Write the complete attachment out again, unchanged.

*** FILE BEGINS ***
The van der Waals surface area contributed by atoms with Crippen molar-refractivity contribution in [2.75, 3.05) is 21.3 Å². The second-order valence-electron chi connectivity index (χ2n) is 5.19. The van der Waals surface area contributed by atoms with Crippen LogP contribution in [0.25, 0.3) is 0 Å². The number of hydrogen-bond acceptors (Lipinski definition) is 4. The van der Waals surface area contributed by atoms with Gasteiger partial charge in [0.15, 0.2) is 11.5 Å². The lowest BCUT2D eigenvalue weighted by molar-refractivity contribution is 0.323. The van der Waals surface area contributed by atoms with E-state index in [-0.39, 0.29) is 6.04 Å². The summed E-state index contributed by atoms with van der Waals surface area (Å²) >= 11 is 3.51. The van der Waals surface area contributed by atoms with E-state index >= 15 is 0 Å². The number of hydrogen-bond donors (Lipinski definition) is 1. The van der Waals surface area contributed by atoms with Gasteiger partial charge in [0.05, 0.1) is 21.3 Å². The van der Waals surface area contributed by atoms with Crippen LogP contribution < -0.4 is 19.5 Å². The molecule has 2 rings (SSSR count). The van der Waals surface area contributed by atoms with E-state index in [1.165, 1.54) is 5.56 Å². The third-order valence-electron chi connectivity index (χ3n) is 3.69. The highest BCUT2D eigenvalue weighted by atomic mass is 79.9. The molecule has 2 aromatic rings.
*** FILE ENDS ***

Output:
The van der Waals surface area contributed by atoms with Crippen molar-refractivity contribution in [2.75, 3.05) is 21.3 Å². The second-order valence-electron chi connectivity index (χ2n) is 5.19. The van der Waals surface area contributed by atoms with Crippen LogP contribution in [0.25, 0.3) is 0 Å². The number of hydrogen-bond acceptors (Lipinski definition) is 4. The van der Waals surface area contributed by atoms with Gasteiger partial charge in [0.15, 0.2) is 11.5 Å². The lowest BCUT2D eigenvalue weighted by molar-refractivity contribution is 0.323. The van der Waals surface area contributed by atoms with E-state index in [-0.39, 0.29) is 6.04 Å². The summed E-state index contributed by atoms with van der Waals surface area (Å²) >= 11 is 3.51. The van der Waals surface area contributed by atoms with E-state index >= 15 is 0 Å². The number of hydrogen-bond donors (Lipinski definition) is 1. The van der Waals surface area contributed by atoms with Gasteiger partial charge in [0.05, 0.1) is 21.3 Å². The van der Waals surface area contributed by atoms with Crippen LogP contribution < -0.4 is 19.5 Å². The molecule has 2 rings (SSSR count). The van der Waals surface area contributed by atoms with E-state index in [1.165, 1.54) is 5.56 Å². The third-order valence-electron chi connectivity index (χ3n) is 3.69. The highest BCUT2D eigenvalue weighted by atomic mass is 79.9. The molecule has 2 aromatic rings.